Southport men named Merseyside guns conspiracy

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Eleven men who were part of a conspiracy to supply “deadly weapons” to Merseyside criminals face lengthy jail sentences.

The men, who range in age from 20 to 67, were arrested last year after police seized a sub-machine gun from a car in Tarbock Green on July 9.

Liverpool Crown Court heard today that Glynn Incledon, 62, of Southport Road in Scarisbrick, John Edwards, 49, of Railway Road in Southport Joseph Seiga, 67, of Greensbridge Lane in Halewood, and, were the “supply team” in the conspiracy.

Southport man John Edwards was described by the prosecution as the “armourer” in the network.

Frank Dillon, defending Edwards, said his client had developed an “unhealthy obsession” with firearms.

He denied Edwards was an armourer but said he was “an acquirer, a go to guy, the man who can, Mr Fix It”.

Dan Travers, prosecuting, outlined a number of phone calls, text messages and meetings in June last year between the conspiracy’s “lynchpin” Philip Jameson, 30, of Thomas Drive in Prescot, and “customers” Stephen Price, 20, of Hylton Road, Garston, Paul Gamble, 25, of Beetham Tower, Liverpool, Damian Gordon, 32, of Staverdale Road in Moreton and Samuel Binsteed, 23, of Halstead Road in Orrell Park.

The court heard Gordon and Gamble were attempting to acquire a gun for Gary Docherty 27, of Blackfriars Road in Salford.

Some of the contact was facilitated by David Sumner, 32, of Fern Hill in New Brighton.

Mr Travers said on July 9 Steven Greenwood, 51, of Russell Road in Southport, described as a “courier” was on his way to deliver a sub-machine gun to Seiga’s home when he was arrested.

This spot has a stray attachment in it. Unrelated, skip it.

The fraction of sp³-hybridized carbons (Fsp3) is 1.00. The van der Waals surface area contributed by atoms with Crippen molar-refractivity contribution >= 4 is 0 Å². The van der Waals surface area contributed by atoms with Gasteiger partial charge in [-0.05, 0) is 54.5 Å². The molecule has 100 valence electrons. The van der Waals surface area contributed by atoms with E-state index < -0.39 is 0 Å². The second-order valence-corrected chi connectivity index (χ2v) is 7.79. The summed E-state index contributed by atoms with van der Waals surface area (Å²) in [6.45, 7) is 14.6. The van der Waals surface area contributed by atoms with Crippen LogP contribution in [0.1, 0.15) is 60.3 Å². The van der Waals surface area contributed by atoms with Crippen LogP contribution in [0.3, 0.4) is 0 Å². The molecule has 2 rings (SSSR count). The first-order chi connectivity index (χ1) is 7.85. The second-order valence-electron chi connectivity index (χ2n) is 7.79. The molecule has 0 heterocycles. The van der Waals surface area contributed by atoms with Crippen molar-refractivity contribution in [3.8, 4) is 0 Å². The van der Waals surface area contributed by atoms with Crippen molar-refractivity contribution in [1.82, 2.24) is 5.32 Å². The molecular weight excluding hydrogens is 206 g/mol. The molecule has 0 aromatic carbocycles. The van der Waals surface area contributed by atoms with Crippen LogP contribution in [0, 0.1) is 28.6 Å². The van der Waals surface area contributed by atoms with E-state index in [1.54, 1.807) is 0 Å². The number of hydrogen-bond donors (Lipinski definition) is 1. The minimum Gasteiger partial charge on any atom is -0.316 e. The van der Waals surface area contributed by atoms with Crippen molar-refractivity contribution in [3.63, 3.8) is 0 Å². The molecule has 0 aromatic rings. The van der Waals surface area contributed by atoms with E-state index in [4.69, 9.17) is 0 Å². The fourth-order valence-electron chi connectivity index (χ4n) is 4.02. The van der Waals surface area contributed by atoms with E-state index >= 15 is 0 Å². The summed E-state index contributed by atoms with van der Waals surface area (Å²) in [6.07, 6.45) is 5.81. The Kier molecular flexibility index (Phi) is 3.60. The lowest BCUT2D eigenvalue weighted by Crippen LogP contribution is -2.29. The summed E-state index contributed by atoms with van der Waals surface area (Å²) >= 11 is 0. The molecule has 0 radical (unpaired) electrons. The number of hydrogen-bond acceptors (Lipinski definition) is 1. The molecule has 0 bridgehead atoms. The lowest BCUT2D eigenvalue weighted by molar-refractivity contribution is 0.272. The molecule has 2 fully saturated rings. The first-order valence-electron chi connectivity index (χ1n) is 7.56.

The Polish-made fully automatic machine pistol was discovered along with 49 bullets and a silencer when the car was stopped in Tarbock Green.

Judge Stephen Everett described the gun as “the most deadly weapon” and said it could fire about 600 rounds per minute.

Mr Travers said the gun had been intended for Price.

Price, who also admitted offences for the supply of cocaine and cannabis, was described in a pre-sentence report as having a “desire to move up the criminal ladder that overrides his ability to think logically”.

The court heard Seiga and Sumner had both been charged with production of cannabis after plants were found at their homes by police.

Sarah Phelan, defending Seiga, said he had been growing the plants for his own use, to cope with arthritis.

She said: “He is deeply ashamed that at the age of 67, the oldest defendant in the dock, he finds himself in such a serious situation.”

She added: “He is very fearful he will die in custody.”

Price’s twin brother David, of Hylton Road, Garston, pleaded guilty to possession of cannabis with intent to supply but his sentencing was adjourned to March.

The 11 defendants are expected to be sentenced this coming Monday.

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